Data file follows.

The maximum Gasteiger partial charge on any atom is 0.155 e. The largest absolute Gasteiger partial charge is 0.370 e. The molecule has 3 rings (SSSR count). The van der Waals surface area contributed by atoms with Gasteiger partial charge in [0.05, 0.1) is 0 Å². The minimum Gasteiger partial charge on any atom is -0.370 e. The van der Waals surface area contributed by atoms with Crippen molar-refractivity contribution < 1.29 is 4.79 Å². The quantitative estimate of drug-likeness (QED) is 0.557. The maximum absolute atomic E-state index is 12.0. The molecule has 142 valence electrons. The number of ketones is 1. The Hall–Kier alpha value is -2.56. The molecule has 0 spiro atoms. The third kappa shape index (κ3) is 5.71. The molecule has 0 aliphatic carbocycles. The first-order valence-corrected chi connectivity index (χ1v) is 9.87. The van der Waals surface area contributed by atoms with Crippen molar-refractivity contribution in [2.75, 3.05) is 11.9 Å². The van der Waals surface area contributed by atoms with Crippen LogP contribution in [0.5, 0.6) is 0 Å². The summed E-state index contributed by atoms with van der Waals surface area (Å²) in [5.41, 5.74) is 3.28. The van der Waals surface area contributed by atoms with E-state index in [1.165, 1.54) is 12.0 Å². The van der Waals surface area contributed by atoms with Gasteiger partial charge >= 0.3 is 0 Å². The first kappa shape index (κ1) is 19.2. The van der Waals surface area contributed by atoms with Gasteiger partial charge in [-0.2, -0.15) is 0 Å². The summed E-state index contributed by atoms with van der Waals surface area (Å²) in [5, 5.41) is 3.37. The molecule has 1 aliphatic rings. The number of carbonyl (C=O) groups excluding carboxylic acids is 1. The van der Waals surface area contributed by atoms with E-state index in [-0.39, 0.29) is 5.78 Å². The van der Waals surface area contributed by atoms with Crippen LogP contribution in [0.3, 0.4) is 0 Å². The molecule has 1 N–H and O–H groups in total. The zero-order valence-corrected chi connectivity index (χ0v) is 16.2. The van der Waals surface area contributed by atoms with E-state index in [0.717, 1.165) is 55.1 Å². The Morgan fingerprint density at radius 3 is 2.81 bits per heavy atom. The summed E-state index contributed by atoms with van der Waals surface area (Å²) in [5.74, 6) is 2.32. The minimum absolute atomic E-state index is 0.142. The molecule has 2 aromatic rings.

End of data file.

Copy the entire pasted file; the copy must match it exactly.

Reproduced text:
The maximum Gasteiger partial charge on any atom is 0.155 e. The largest absolute Gasteiger partial charge is 0.370 e. The molecule has 3 rings (SSSR count). The van der Waals surface area contributed by atoms with Gasteiger partial charge in [0.05, 0.1) is 0 Å². The minimum Gasteiger partial charge on any atom is -0.370 e. The van der Waals surface area contributed by atoms with Crippen molar-refractivity contribution < 1.29 is 4.79 Å². The quantitative estimate of drug-likeness (QED) is 0.557. The maximum absolute atomic E-state index is 12.0. The molecule has 142 valence electrons. The number of ketones is 1. The Hall–Kier alpha value is -2.56. The molecule has 0 spiro atoms. The third kappa shape index (κ3) is 5.71. The molecule has 0 aliphatic carbocycles. The first-order valence-corrected chi connectivity index (χ1v) is 9.87. The van der Waals surface area contributed by atoms with Crippen molar-refractivity contribution in [2.75, 3.05) is 11.9 Å². The van der Waals surface area contributed by atoms with Crippen LogP contribution in [0.5, 0.6) is 0 Å². The summed E-state index contributed by atoms with van der Waals surface area (Å²) in [5.41, 5.74) is 3.28. The van der Waals surface area contributed by atoms with E-state index in [1.165, 1.54) is 12.0 Å². The van der Waals surface area contributed by atoms with Gasteiger partial charge >= 0.3 is 0 Å². The first kappa shape index (κ1) is 19.2. The van der Waals surface area contributed by atoms with Gasteiger partial charge in [-0.2, -0.15) is 0 Å². The summed E-state index contributed by atoms with van der Waals surface area (Å²) in [5, 5.41) is 3.37. The molecule has 1 aliphatic rings. The number of carbonyl (C=O) groups excluding carboxylic acids is 1. The van der Waals surface area contributed by atoms with E-state index in [-0.39, 0.29) is 5.78 Å². The van der Waals surface area contributed by atoms with Crippen LogP contribution in [0.3, 0.4) is 0 Å². The molecule has 1 N–H and O–H groups in total. The zero-order valence-corrected chi connectivity index (χ0v) is 16.2. The van der Waals surface area contributed by atoms with E-state index in [0.717, 1.165) is 55.1 Å². The Morgan fingerprint density at radius 3 is 2.81 bits per heavy atom. The summed E-state index contributed by atoms with van der Waals surface area (Å²) in [5.74, 6) is 2.32. The minimum absolute atomic E-state index is 0.142. The molecule has 2 aromatic rings.